Archive for October, 2006

The Importance of a Medical Home

October 25th, 2006 by Melanie Matthews

During an audio conference call last week that focused on strategies for reducing non-urgent emergency room usage, our two presenters, Roberta Burgess, clinical case manager, Community Care Plan of Eastern Carolina and Jerry Kiplinger, executive director, APS Healthcare, stressed the importance of the creation and use of a medical home as one strategy to reduce unnecessary ER usage.

As a relatively healthy woman without a whole lot of health issues (knock on wood), I found myself digging a little deeper into this concept. Examining my own healthcare utilization, I do agree that if I had had a medical home, I could have avoided a non-urgent visit I made to the ER within the last 18 months. I had taken a bad fall and thought I had a broken bone or two. Without a primary care or family physician to call my own (or should I say home), I went to the ER for the sole purpose of X-rays. Had I medical home to go to, I would have started there.

We've written quite a bit on ER utilization in the last few months. Most of the strategies seem to focus on the “frequent flyers” to the ER. While this is a critical part of an overall strategy, there is, I'm sure, an enormous opportunity to reduce even those non-frequent flyers, like myself, who did not have anywhere else to go.

I'm sure my “case study” gets repeated over and over again with slightly varying scripts among those who are not the classic frequent flyers. My health plan has not yet communicated with me about creating a “medical home,” but had they done so prior to my visit, I may not have made that visit.

Exercise in Disease Management: The Future Looks Rosier after 39-Mile Trek

October 17th, 2006 by Melanie Matthews

I've never been a big fan of pink. When I had my colors done in the eighties, I was informed that I was an “Autumn” and advised to pitch my pastels. But after participating in last weekend's Avon Walk for the Cure in New York, I have proudly added to my wardrobe an assortment of t-shirts, hats and accessories in varying rose hues.

The neighborhoods and riverfronts of New York were transformed into a living ribbon of pink last weekend as 3,500 walkers covered up to 39 miles by Sunday afternoon. The shades of pink in evidence --- blush, coral, flesh, flush, fuchsia, red, rose and salmon --- were as varied as the ages, sizes and motivations of the walkers. But the triumphant walkers who filed into the closing ceremony at South Street Seaport were united in a solid field of fuchsia, the shade of the commemorative t-shirt handed to each finisher.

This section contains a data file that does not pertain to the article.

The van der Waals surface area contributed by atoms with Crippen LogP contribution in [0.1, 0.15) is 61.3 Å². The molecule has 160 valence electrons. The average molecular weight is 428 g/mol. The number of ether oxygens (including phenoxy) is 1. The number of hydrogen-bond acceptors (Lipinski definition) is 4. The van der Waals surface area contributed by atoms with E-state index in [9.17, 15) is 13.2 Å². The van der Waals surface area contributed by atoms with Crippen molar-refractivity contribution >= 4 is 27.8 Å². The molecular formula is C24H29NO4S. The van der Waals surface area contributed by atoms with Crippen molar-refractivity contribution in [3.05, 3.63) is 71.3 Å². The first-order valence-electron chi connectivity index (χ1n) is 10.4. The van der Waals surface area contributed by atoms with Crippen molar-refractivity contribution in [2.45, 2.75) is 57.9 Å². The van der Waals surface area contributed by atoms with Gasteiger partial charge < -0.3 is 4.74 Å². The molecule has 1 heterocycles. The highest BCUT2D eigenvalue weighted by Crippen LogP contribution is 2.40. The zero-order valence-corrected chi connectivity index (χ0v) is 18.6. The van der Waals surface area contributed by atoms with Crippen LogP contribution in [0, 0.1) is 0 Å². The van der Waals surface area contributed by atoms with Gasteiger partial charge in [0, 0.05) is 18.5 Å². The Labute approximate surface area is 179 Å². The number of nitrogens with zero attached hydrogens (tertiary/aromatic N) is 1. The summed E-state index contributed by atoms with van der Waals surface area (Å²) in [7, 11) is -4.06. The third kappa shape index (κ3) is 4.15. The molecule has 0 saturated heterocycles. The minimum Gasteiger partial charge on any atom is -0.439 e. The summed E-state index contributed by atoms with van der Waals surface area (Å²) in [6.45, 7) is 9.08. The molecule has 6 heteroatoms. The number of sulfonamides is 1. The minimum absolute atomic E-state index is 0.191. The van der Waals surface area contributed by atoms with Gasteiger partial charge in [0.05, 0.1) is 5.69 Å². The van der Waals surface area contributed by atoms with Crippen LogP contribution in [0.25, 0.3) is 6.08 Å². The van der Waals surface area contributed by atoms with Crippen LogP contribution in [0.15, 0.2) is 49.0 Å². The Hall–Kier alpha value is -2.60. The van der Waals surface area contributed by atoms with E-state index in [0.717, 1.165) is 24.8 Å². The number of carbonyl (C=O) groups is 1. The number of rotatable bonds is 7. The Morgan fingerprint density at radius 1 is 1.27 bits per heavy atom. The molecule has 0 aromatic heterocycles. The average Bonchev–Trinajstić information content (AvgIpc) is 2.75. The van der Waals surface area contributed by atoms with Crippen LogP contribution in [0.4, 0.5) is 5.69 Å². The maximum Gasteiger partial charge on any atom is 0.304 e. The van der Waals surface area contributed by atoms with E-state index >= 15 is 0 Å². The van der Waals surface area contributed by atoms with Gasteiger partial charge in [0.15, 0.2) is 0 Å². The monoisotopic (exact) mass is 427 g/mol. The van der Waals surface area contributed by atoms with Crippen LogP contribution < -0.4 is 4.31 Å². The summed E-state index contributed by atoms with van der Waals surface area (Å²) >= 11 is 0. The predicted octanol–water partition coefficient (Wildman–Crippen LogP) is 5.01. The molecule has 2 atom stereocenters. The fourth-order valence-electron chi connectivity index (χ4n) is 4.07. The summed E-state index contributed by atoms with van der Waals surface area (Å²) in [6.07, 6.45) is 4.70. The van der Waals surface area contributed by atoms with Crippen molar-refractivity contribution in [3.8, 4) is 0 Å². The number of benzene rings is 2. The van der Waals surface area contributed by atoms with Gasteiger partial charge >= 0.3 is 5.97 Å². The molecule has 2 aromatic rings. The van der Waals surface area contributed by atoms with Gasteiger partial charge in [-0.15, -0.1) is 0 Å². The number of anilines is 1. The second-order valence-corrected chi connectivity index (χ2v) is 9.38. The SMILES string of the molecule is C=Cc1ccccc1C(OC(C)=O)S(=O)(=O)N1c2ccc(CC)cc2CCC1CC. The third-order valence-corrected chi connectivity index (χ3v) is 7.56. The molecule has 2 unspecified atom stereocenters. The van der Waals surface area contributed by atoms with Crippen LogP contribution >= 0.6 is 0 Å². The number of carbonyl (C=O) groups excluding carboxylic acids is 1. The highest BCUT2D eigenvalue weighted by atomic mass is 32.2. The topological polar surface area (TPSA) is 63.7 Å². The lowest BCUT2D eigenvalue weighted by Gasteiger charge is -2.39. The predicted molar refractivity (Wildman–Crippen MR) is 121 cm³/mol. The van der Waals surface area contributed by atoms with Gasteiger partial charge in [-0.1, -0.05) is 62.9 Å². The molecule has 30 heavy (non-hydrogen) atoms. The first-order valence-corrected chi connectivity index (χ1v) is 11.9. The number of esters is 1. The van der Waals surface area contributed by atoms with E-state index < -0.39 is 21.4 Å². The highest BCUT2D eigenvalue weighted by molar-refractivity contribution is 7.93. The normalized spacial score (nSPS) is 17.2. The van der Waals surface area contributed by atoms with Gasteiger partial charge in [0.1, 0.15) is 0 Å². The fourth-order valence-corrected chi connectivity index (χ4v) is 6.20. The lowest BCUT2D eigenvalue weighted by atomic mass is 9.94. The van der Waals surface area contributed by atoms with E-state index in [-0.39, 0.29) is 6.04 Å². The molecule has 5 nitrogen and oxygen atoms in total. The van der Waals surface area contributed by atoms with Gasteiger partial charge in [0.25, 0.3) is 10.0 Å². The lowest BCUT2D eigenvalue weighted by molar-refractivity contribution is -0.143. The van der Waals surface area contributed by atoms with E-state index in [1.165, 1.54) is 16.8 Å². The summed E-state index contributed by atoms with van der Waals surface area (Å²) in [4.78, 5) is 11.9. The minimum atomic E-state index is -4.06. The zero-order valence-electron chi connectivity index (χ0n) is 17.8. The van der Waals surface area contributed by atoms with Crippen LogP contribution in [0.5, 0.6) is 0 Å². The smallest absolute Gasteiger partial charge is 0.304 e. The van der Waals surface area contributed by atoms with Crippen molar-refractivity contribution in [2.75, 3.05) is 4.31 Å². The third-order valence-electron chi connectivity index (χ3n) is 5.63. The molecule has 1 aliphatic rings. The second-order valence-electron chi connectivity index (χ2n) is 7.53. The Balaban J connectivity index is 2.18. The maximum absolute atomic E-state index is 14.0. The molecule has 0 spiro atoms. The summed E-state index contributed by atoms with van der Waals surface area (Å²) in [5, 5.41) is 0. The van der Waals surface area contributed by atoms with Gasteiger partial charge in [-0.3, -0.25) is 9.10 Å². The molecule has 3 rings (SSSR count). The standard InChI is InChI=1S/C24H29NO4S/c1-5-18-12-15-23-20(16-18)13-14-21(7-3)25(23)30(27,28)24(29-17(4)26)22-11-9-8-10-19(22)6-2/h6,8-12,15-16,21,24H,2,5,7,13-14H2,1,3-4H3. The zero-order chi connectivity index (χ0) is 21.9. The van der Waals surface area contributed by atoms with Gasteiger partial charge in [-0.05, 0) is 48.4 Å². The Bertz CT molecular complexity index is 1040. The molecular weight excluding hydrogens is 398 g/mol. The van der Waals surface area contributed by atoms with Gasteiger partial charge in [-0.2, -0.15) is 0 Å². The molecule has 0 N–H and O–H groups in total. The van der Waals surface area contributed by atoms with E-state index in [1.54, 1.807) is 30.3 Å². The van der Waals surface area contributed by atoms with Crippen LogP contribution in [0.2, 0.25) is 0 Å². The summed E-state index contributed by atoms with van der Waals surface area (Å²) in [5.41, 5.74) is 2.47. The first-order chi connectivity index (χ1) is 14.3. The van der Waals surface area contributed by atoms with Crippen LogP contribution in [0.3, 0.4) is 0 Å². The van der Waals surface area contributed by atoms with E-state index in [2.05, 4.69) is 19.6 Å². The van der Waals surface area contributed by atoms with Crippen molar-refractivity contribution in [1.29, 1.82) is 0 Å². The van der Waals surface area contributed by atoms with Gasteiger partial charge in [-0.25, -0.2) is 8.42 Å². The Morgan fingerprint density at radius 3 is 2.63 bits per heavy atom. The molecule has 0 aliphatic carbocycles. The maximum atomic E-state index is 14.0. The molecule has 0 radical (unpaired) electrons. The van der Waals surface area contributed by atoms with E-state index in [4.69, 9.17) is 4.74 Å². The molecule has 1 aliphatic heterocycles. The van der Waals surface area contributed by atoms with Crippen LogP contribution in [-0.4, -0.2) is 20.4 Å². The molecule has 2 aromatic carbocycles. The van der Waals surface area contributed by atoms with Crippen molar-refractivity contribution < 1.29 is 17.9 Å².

As Breast Cancer Awareness Month nears its halfway point, it's gratifying to see so many local and national initiatives focusing attention on and raising funds for those affected by this insidious disease. During my 900-minute walking tour of Manhattan, 300 people were diagnosed with breast cancer, and another 65 individuals lost their lives to the disease. And as they told us at the finish, every walker has a story. I signed on to honor a friend battling the disease, as did many others. But there were hundreds of participants who walked in memory of family and friends.

This particular group of road warriors raised nearly $10 million for the cause, a record-setting tally for the Avon effort, which sponsors a series of weekend walks around the country each year. I'm proud to say I was part of the New Jersey-based "Clubs for the Cure team" that raised $500,000 of that total. The entire event was a study in organization, creativity, enthusiasm and emotion, from the themed rest stops to the choice of scented hand sanitizers in the porta-johns (Avon's, of course) to the presentation of breast cancer survivors from 37 countries around the world. Along the way, we were supported by hundreds of enthusiastic volunteers who fed, hydrated, bandaged and cheered us to the finish line.

There is still much work and walking to be done until a cure is found. In the meantime, organizations like Avon are not only raising research funds but also underwriting the care and support of the medically underserved. Many of the grants to metropolitan medical facilities announced by Avon Foundation Executive Director Carol Kurzig at Sunday's closing ceremony include funding to launch or extend patient navigator programs. The goal of patient navigator programs is to develop effective interventions to reduce cancer health disparities by facilitating timely, continuous access to quality, standard cancer care for all Americans.

I hope to participate again next year, and plan to take a few friends and sisters with me. And until they find a cure for breast cancer, I'll continue to wear pink, even if it doesn't look good on me. Because breast cancer doesn't look good on anybody.